Editors Rebel Against Ratepayer Financing For Nuclear Plants

This is a tale of two editorials today: one in Utah, lambasting a lawmaker for trying to sneak a price hike into energy bills to pay for a proposed nuclear plant, and one in Florida, demanding the repeal of just such a price hike, which has collected hundreds of millions from ratepayers for nuclear plants that may never be built.
The central question behind both: how to pay the steep overhead for nuclear plants in an era when natural gas is flowing cheaply from fractured shale.
Supporters of nuclear power say reactors provide reliable, zero-carbon-emission energy the country needs to avoid dependency on natural gas. But opponents and regulators, watchdogging nuclear perils, can be c0unted upon to keep nuclear overhead in the billions.
In Utah, State Sen. Curt Bramble introduced SB199, a bill that allows utilities to bill customers in advance for "zero-carbon emissions generation" plants that produce up to 3,000 megawatts. The Salt Lake Tribune sees right through that language, saying the bill was "dropped in the hopper at the behest of developers who just won’t give up the foolish idea of building a nuclear power plant on Utah’s Green River."
The bill proves that nuclear power is too risky and expensive for private capital markets, says the Tribune, so utilities that want to build plants and developers who want the electricity are trying to shuffle the cost onto ratepayers. The problem is that the billions needed for permitting and design could, as the Tribune puts it, "lead to a dry hole."
And that's just what seems to have occurred in Florida, where the editors of the Lakeland Ledger and Winterhaven News Chief want to repeal a 2006 law that allows utilities to bill customers in advance for proposed nuclear plants. Thanks to this law, Florida Gas & Light will collect $151 million this year, by the Ledger's account, and Duke Energy will collect $143 million.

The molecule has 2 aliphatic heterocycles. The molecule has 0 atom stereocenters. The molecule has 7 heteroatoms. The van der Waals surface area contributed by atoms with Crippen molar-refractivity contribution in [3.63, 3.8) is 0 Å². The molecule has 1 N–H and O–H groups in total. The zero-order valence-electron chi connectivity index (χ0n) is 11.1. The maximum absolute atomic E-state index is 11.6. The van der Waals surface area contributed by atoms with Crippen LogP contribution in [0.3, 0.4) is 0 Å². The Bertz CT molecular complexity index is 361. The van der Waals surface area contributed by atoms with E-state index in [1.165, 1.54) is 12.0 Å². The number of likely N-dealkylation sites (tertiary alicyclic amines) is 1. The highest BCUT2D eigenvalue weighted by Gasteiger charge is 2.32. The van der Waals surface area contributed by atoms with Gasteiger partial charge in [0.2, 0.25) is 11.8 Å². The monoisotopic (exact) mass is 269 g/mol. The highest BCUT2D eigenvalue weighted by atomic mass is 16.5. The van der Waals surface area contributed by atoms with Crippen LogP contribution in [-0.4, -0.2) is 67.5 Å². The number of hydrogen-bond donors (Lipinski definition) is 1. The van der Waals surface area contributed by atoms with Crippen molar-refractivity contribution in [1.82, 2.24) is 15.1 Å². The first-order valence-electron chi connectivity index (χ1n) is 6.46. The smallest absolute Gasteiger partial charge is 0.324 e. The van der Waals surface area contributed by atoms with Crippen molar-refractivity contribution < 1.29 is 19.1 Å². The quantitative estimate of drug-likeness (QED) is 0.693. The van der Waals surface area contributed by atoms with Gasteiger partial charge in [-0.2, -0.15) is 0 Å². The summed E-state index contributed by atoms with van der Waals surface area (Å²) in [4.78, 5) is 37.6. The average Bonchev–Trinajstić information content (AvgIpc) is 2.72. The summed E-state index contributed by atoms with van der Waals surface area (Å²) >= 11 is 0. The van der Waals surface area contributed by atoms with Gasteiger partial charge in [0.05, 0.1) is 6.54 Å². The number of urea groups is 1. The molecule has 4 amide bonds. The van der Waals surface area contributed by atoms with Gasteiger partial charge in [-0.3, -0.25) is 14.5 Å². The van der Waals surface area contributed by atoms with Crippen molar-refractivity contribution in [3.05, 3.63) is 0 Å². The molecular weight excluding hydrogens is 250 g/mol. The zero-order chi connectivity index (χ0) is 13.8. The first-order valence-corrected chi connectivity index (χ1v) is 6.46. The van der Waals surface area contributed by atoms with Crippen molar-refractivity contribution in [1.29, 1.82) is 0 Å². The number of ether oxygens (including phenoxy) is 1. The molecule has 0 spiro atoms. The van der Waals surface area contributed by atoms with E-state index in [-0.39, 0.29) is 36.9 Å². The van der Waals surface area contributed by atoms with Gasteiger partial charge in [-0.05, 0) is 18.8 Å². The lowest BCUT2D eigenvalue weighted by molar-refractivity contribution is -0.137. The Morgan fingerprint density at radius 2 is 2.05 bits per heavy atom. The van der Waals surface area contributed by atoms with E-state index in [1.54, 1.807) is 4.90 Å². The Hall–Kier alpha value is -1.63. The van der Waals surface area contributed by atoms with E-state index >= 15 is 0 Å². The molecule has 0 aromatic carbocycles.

And the utilities are not obligated to return that money.
"To the contrary, the fee translates into hundreds of millions in profits for the companies, regardless of what they do," the Ledger contends. "Duke Energy is forecast to pocket $150 million, whether the Levy plants are built or not."
Florida's legistlature passed the "Nuclear Cost Recovery Clause" in 2006 when the state was growing, natural gas was expensive, coal had an increasingly soiled reputation for soiling the atmosphere, and it had been decades since the last reactor meltdown.
Much has changed since then, and Florida's utilities are "no longer as doggedly pursuing new nuclear power plants," according to the Ledger, but still collecting the fees.
On Valentine's Day, the relentlessly positive Nuclear Energy Institute told financial analysts that "the value proposition for nuclear energy is strong and will reassert itself as we move beyond the near term.”
NEI President Marvin Fertel was armed with a new poll showing overwhelming support for nuclear energy among Americans (NEI manages to produce polls showing increasingly overwhelming support every six months or so). Apparently not included in the poll, however, was this question:
"Are you willing to pay, in advance, the overhead for permitting, design, and construction of nuclear plants?"

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